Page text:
Guilty as Charged!

Once again I’ve been called to jury duty. (You can read about my past adventures in jury duty, here and here.)

But unlike the time before, in which I was dismissed at lunch time without so much as a by-your-leave, let alone a glimpse of the inside of a courtroom, this time I actually got picked to serve on a jury. And for a criminal trial at that!

But more importantly, I got to be the foreman. Or forewoman.

Actually, Madam Forewoman, to you!

Which meant I had to get all serious and studiously examine all the evidence–hereby known as Exhibit A and Exhibit B. After all, as the forewoman, it was my responsibility to get to the truth.

All the court trials and tribulations begin here, in the jury lounge. Who will be called to serve and who will be sent home? One never knows.

All the court trials and tribulations begin here, in the jury lounge. Who will be called to serve and who will be sent home? One never knows.

During the trial, I’d nod and stroke my chin, as witness after witness gave gripping accounts of the events that transpired. I’d feverishly scribble my observations in a notepad that had been given to me for the purpose of the trial and had been carefully labelled, “Juror #3.” That’s me!

Here’s a glimpse of what I wrote:  “Witness #1 appears smug.”  “Witness #2 has beady eyes–can he be trusted?” “The judge is a hottie.” Of course, when I learned that the bailiff would collect our notes at the trial’s end, I crossed out that last observation.

Each day, I’d wear my juror badge with pride as I paced the hallway, waiting for the bailiff to give the sign that we could reenter the courtroom, following one of our many breaks. As forewoman, it was my job to round up all the suspects–I mean, jurors–each morning to make sure we were all present and accounted for, and ready to enter the courtroom together. I permitted no funny business and gave the evil eye to any of my fellow jurors who dared utter a word about the case outside the courtroom.

Each night when I returned home from a long day of upholding the law, I’d look into the bathroom mirror and practice saying, “Guilty as charged, your Honor!” as well as, “Throw the book at her!” and “Not guilty by reason of insanity!” After all, I had to cover my bases.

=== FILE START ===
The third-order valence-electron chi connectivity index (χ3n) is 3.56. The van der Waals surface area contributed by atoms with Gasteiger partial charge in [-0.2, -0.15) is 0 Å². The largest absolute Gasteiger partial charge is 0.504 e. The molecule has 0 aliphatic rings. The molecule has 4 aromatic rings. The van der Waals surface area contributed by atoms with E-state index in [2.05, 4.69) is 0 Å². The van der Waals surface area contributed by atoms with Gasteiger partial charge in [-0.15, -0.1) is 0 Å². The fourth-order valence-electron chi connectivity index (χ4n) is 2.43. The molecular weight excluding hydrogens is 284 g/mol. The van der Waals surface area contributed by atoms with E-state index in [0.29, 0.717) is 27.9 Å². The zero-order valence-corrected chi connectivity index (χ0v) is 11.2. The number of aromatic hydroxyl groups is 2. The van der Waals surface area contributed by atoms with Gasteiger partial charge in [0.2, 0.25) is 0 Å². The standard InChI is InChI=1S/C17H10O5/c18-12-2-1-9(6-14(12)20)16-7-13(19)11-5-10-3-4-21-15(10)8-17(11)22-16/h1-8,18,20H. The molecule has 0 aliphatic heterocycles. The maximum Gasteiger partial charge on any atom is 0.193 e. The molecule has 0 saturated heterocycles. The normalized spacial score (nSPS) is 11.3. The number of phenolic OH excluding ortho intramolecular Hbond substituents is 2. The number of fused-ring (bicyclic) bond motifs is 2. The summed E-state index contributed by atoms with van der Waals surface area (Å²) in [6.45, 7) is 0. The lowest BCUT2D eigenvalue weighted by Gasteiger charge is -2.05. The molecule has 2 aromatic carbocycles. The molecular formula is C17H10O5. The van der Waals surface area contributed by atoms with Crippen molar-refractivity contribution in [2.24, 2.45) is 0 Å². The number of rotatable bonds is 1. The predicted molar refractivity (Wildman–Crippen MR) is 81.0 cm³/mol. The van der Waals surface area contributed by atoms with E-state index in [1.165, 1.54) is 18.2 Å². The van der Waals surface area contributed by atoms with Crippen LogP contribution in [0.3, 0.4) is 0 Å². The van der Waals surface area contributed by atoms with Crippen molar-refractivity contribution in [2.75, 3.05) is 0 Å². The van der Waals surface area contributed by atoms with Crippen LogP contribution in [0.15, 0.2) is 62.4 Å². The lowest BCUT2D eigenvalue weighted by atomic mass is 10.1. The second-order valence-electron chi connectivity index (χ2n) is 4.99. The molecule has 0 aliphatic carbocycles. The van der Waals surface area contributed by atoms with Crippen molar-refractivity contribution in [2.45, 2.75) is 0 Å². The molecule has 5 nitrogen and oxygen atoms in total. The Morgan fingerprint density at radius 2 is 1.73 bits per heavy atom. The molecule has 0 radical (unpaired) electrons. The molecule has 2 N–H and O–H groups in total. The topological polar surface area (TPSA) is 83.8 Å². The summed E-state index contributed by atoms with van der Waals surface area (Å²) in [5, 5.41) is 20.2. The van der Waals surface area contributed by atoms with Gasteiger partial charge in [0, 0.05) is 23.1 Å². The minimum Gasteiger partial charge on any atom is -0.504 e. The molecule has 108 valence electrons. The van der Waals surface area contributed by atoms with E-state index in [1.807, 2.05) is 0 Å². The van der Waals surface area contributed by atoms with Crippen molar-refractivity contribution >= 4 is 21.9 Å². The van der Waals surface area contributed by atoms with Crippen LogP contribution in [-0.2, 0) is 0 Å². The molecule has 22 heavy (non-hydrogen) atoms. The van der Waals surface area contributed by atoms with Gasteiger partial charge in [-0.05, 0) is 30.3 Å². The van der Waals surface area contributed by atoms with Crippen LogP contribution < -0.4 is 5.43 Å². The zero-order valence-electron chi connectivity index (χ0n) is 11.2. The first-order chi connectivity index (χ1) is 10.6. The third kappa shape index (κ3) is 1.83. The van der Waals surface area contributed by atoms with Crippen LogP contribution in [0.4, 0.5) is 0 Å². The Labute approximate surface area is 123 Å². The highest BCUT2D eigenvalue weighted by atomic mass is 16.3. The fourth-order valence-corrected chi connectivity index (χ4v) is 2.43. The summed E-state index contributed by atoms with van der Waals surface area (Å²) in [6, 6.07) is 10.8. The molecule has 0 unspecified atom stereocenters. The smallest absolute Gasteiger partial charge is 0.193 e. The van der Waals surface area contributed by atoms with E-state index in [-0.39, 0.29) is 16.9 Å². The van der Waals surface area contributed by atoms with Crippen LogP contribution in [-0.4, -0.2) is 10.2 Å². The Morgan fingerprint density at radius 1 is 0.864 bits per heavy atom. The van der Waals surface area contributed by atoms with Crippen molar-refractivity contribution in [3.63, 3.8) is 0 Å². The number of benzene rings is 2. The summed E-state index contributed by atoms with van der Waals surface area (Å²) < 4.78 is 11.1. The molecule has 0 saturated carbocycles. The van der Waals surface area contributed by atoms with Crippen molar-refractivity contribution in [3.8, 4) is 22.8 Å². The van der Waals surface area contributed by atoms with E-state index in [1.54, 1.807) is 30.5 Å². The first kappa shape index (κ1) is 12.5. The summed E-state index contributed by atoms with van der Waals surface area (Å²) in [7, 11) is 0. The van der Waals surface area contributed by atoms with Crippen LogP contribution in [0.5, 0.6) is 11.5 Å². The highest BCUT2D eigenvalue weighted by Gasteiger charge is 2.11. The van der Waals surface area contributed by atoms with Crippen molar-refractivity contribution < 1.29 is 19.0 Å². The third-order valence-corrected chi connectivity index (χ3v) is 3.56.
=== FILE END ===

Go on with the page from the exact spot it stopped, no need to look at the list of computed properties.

During deliberation, I asked that we review the evidence, including carefully reading the documents that were at the crux of the matter. I posed a theory about the defendant’s vehicle that had been photographed several times and was included as Exhibit A. I squinted at the grainy photo to see if I could make out the defendant who, according to the prosecutor, was “allegedly” sitting in the motor vehicle at the time.

I challenged my jurors to question motive and I sent a note to the judge demanding additional information that might help us make a more informed decision. To which, the judge, in a rather snarky tone, wrote back that we shouldn’t hold our breath waiting for new information and that it was up to us to form a decision based on the information that had already been giving to us. Sure. Whatever that means.

I had no choice but to put on a brave face and turn to my fellow jurors. “Ladies and gentlemen of the jury,” I thoughtfully said while choking back a tear. “It’s now up to us. We hold the fate of that woman in our hands.”

The jurors, perhaps not understanding the gravity of the situation, looked at me askance and then rolled their eyes. Which, no doubt, was their way of putting on a brave face, too.

In the final analysis, we found the defendant guilty on both counts. But I must say, it wasn’t a clear-cut case like you find on courtroom television dramas, such as “Law and Order” and “The Good Wife.”

Guilty on both counts. And the crime?

Two misdemeanors for violating a restraining order, including leaving a voicemail on the cell phone of the person with the restraining order, and driving up to the home of said person. As part of the terms of the restraining order, neither of these actions were permitted.

Which compels me to make the following observations:

  • Certain cases that shall remain nameless are a waste of time for the judicial system, public monies, and for the jurors.
  • The rich seem to enjoy airing their dirty laundry and thus wasting the time of the court system.
  • Lawyers should never call a witness that tells you right off the bat that they have a bad memory because they think they’re channeling their brother’s schizophrenia.
  • Don’t rely on blurry photos as evidence, especially when they’re taken by a sister-in-law on her cell phone while she was standing at quite some distance.